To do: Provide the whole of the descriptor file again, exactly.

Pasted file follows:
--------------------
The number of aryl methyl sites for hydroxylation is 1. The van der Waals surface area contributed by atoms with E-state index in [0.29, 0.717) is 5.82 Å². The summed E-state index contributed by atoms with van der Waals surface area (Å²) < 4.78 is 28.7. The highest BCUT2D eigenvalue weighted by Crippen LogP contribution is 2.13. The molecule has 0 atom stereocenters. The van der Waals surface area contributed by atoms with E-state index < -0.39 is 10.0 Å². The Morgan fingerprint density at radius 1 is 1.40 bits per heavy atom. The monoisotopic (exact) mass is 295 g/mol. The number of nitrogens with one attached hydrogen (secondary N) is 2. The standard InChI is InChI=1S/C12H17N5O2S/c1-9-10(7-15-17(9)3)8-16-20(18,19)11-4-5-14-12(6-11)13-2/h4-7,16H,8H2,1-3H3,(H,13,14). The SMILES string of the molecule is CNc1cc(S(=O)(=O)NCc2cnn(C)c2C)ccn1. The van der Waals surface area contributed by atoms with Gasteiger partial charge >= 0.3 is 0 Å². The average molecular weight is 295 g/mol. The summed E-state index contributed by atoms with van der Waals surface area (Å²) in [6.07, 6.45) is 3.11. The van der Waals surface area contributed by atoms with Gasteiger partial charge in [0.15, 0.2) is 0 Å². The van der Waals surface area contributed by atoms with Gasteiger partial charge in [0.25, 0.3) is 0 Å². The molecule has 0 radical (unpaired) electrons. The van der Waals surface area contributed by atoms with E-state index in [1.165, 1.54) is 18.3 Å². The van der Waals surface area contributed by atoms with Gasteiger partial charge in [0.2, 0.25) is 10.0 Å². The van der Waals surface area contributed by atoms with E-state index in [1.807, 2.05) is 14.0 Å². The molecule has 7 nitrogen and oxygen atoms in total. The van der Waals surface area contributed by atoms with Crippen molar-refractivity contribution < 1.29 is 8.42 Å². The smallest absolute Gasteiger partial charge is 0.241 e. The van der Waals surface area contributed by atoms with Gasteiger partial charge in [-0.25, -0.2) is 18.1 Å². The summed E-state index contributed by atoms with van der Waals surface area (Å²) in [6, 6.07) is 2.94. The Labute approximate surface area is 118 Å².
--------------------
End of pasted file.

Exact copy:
The number of aryl methyl sites for hydroxylation is 1. The van der Waals surface area contributed by atoms with E-state index in [0.29, 0.717) is 5.82 Å². The summed E-state index contributed by atoms with van der Waals surface area (Å²) < 4.78 is 28.7. The highest BCUT2D eigenvalue weighted by Crippen LogP contribution is 2.13. The molecule has 0 atom stereocenters. The van der Waals surface area contributed by atoms with E-state index < -0.39 is 10.0 Å². The Morgan fingerprint density at radius 1 is 1.40 bits per heavy atom. The monoisotopic (exact) mass is 295 g/mol. The number of nitrogens with one attached hydrogen (secondary N) is 2. The standard InChI is InChI=1S/C12H17N5O2S/c1-9-10(7-15-17(9)3)8-16-20(18,19)11-4-5-14-12(6-11)13-2/h4-7,16H,8H2,1-3H3,(H,13,14). The SMILES string of the molecule is CNc1cc(S(=O)(=O)NCc2cnn(C)c2C)ccn1. The van der Waals surface area contributed by atoms with Gasteiger partial charge >= 0.3 is 0 Å². The average molecular weight is 295 g/mol. The summed E-state index contributed by atoms with van der Waals surface area (Å²) in [6.07, 6.45) is 3.11. The van der Waals surface area contributed by atoms with Gasteiger partial charge in [0.15, 0.2) is 0 Å². The van der Waals surface area contributed by atoms with Gasteiger partial charge in [0.25, 0.3) is 0 Å². The molecule has 0 radical (unpaired) electrons. The van der Waals surface area contributed by atoms with E-state index in [1.165, 1.54) is 18.3 Å². The van der Waals surface area contributed by atoms with Gasteiger partial charge in [0.2, 0.25) is 10.0 Å². The van der Waals surface area contributed by atoms with E-state index in [1.807, 2.05) is 14.0 Å². The molecule has 7 nitrogen and oxygen atoms in total. The van der Waals surface area contributed by atoms with Crippen molar-refractivity contribution < 1.29 is 8.42 Å². The smallest absolute Gasteiger partial charge is 0.241 e. The van der Waals surface area contributed by atoms with Gasteiger partial charge in [-0.25, -0.2) is 18.1 Å². The summed E-state index contributed by atoms with van der Waals surface area (Å²) in [6, 6.07) is 2.94. The Labute approximate surface area is 118 Å².